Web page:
These 3 Cities in Missouri Are the Most Unsafe, Says a Study.

Aaron Burrell

According to recent crime data and studies, three cities in Missouri stand out as the most unsafe in the state. The cities of St. Louis, Kansas City, and Springfield have all been identified as having some of the highest violent crime rates in the United States.

St. Louis: The Most Dangerous City

St. Louis, Missouri has the dubious distinction of being ranked the most dangerous city in the country. In 2019, the city reported a violent crime rate of 1,927 incidents per 100,000 residents.

This is the highest rate in the nation, surpassing even cities like Detroit and Baltimore. The high crime rate in St. Louis is attributed to a variety of factors, including poverty, lack of economic opportunities, and a history of racial segregation and inequality.

Kansas City: Eighth Most Violent City

Kansas City, Missouri is also among the most violent cities in the U.S., ranking 8th nationally for its violent crime rate. In 2020, the city reported 7,919 violent crimes, a 9.2% increase over the previous year. While the homicide rate in Kansas City has seen a slight decline recently, the overall level of violent crime remains alarmingly high.

Springfield: Tenth Most Violent City

The city of Springfield, Missouri has the 10th highest violent crime rate in the country, with 2,545 incidents reported in 2020. This represents a 1% decrease from the previous year, but the city’s crime levels remain well above the national average. Factors contributing to Springfield’s high crime rate include poverty, drug use, and a lack of effective crime prevention strategies.

What Measures Are Being Taken to Improve Safety in These Cities

Several initiatives and strategies are being implemented to enhance safety in St. Louis and its neighboring areas based on the information from the provided sources:

1. Safety Improvements Project: The Safety Improvements Project, a collaborative effort in St. Louis County, St. Louis, and Jefferson County, aims to enhance safety through various upgrades and interventions.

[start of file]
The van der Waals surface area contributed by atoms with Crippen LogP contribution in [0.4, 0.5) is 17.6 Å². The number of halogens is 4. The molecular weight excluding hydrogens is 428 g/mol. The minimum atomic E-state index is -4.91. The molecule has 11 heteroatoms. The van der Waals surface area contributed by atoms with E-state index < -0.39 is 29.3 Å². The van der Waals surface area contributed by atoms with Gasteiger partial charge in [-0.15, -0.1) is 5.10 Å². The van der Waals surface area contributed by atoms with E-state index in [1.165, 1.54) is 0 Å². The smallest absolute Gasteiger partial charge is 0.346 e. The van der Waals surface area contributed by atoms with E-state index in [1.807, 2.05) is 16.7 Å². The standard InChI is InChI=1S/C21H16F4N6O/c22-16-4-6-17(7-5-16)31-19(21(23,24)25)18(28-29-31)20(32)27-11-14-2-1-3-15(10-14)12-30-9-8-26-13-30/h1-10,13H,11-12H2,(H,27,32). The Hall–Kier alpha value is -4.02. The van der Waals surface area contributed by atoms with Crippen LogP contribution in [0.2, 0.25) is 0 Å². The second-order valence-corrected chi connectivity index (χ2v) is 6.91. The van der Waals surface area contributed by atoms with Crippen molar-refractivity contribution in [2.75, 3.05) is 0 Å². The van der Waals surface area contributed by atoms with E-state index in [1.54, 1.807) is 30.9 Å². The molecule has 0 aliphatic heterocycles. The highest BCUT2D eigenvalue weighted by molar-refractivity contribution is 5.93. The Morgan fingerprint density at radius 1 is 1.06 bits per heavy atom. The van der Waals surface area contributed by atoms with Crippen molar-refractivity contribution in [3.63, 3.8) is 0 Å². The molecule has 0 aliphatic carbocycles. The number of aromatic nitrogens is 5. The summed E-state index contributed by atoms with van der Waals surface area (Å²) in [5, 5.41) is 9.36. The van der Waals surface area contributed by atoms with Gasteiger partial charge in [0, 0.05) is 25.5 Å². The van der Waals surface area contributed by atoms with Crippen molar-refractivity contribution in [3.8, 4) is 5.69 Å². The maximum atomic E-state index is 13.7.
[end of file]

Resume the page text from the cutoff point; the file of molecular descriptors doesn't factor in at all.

2. Reimagining Public Safety: The report “Reimagining Public Safety in the City of St. Louis” emphasizes the importance of creating a public safety system that minimizes harm, prioritizes equity, and meets the holistic needs of all community members. This involves extensive collaboration between city leaders, public safety agencies, and community members to implement recommendations for a safer environment.

3. Community Engagement and Programming: Mayor Tishaura Jones highlighted the importance of community engagement and youth-focused programming to improve public safety in St. Louis. Efforts are being made to address underlying conditions contributing to crime and violence in the city.

4. Progress on Crime Reduction: St. Louis officials have reported milestones in crime reduction efforts, including a significant decrease in homicides and the establishment of the Office of Violence Prevention. The city is working on improving responses to violent crime and addressing root causes of violence to enhance safety.

5. Addressing Community Violence: The City of St. Louis is focusing on three key pillars to address community violence: improving physical safety and responses to violent crime, investing in root causes of violence and social determinants of health, and ensuring public safety is responsive to community input.

Efforts include de-escalation training, civilian emergency response options, and expanding pre-trial release programs to reduce unnecessary police interactions and improve law enforcement’s capacity to address and reduce violent crime.

These measures collectively reflect a comprehensive approach to improving safety in St. Louis and its surrounding areas, emphasizing community engagement, addressing root causes of crime, enhancing law enforcement strategies, and promoting equity and collaboration among stakeholders.


The high crime rates in these Missouri cities are a significant concern for residents and policymakers alike. Addressing the underlying social, economic, and structural issues that contribute to crime will be crucial in making these communities safer.

Strategies such as improving access to education, job opportunities, and mental health resources, as well as strengthening community-police relations, may help to reduce violence and improve the overall quality of life for residents. While the task is daunting, it is essential that local and state leaders take decisive action to address the crisis of crime in these Missouri cities.

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